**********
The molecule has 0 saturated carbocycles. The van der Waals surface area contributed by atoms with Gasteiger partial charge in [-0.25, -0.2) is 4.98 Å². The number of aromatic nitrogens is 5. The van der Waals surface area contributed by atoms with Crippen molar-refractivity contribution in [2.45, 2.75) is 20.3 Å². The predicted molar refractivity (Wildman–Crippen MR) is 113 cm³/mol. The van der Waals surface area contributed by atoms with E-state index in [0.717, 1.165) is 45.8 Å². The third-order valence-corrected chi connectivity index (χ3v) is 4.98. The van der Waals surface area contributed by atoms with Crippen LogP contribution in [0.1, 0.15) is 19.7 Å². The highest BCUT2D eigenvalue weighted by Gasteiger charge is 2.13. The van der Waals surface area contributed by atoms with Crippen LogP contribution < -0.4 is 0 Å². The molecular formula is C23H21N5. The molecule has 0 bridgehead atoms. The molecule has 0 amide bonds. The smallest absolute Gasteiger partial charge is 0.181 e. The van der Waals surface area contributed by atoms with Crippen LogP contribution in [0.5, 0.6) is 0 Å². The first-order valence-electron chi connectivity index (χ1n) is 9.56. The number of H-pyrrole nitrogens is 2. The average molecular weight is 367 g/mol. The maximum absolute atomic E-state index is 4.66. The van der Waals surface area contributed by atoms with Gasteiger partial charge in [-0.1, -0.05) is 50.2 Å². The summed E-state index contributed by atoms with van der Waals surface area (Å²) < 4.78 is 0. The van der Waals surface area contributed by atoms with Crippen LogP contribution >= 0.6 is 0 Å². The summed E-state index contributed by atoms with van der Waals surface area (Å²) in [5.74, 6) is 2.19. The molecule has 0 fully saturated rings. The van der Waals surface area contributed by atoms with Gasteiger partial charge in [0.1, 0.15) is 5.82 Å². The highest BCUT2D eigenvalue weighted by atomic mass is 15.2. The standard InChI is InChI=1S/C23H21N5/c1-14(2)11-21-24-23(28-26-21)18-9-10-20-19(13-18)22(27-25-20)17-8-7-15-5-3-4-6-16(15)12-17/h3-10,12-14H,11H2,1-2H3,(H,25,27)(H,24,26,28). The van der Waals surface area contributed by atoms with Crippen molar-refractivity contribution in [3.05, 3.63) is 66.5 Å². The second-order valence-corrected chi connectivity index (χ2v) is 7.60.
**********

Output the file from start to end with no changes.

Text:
The molecule has 0 saturated carbocycles. The van der Waals surface area contributed by atoms with Gasteiger partial charge in [-0.25, -0.2) is 4.98 Å². The number of aromatic nitrogens is 5. The van der Waals surface area contributed by atoms with Crippen molar-refractivity contribution in [2.45, 2.75) is 20.3 Å². The predicted molar refractivity (Wildman–Crippen MR) is 113 cm³/mol. The van der Waals surface area contributed by atoms with E-state index in [0.717, 1.165) is 45.8 Å². The third-order valence-corrected chi connectivity index (χ3v) is 4.98. The van der Waals surface area contributed by atoms with Crippen LogP contribution in [0.1, 0.15) is 19.7 Å². The highest BCUT2D eigenvalue weighted by Gasteiger charge is 2.13. The van der Waals surface area contributed by atoms with Crippen LogP contribution < -0.4 is 0 Å². The molecular formula is C23H21N5. The molecule has 0 bridgehead atoms. The molecule has 0 amide bonds. The smallest absolute Gasteiger partial charge is 0.181 e. The van der Waals surface area contributed by atoms with Crippen LogP contribution in [0.5, 0.6) is 0 Å². The first-order valence-electron chi connectivity index (χ1n) is 9.56. The number of H-pyrrole nitrogens is 2. The average molecular weight is 367 g/mol. The maximum absolute atomic E-state index is 4.66. The van der Waals surface area contributed by atoms with Gasteiger partial charge in [-0.1, -0.05) is 50.2 Å². The summed E-state index contributed by atoms with van der Waals surface area (Å²) < 4.78 is 0. The van der Waals surface area contributed by atoms with Crippen LogP contribution >= 0.6 is 0 Å². The summed E-state index contributed by atoms with van der Waals surface area (Å²) in [5.74, 6) is 2.19. The molecule has 0 fully saturated rings. The van der Waals surface area contributed by atoms with Gasteiger partial charge in [0.1, 0.15) is 5.82 Å². The highest BCUT2D eigenvalue weighted by atomic mass is 15.2. The standard InChI is InChI=1S/C23H21N5/c1-14(2)11-21-24-23(28-26-21)18-9-10-20-19(13-18)22(27-25-20)17-8-7-15-5-3-4-6-16(15)12-17/h3-10,12-14H,11H2,1-2H3,(H,25,27)(H,24,26,28). The van der Waals surface area contributed by atoms with Crippen molar-refractivity contribution in [3.05, 3.63) is 66.5 Å². The second-order valence-corrected chi connectivity index (χ2v) is 7.60.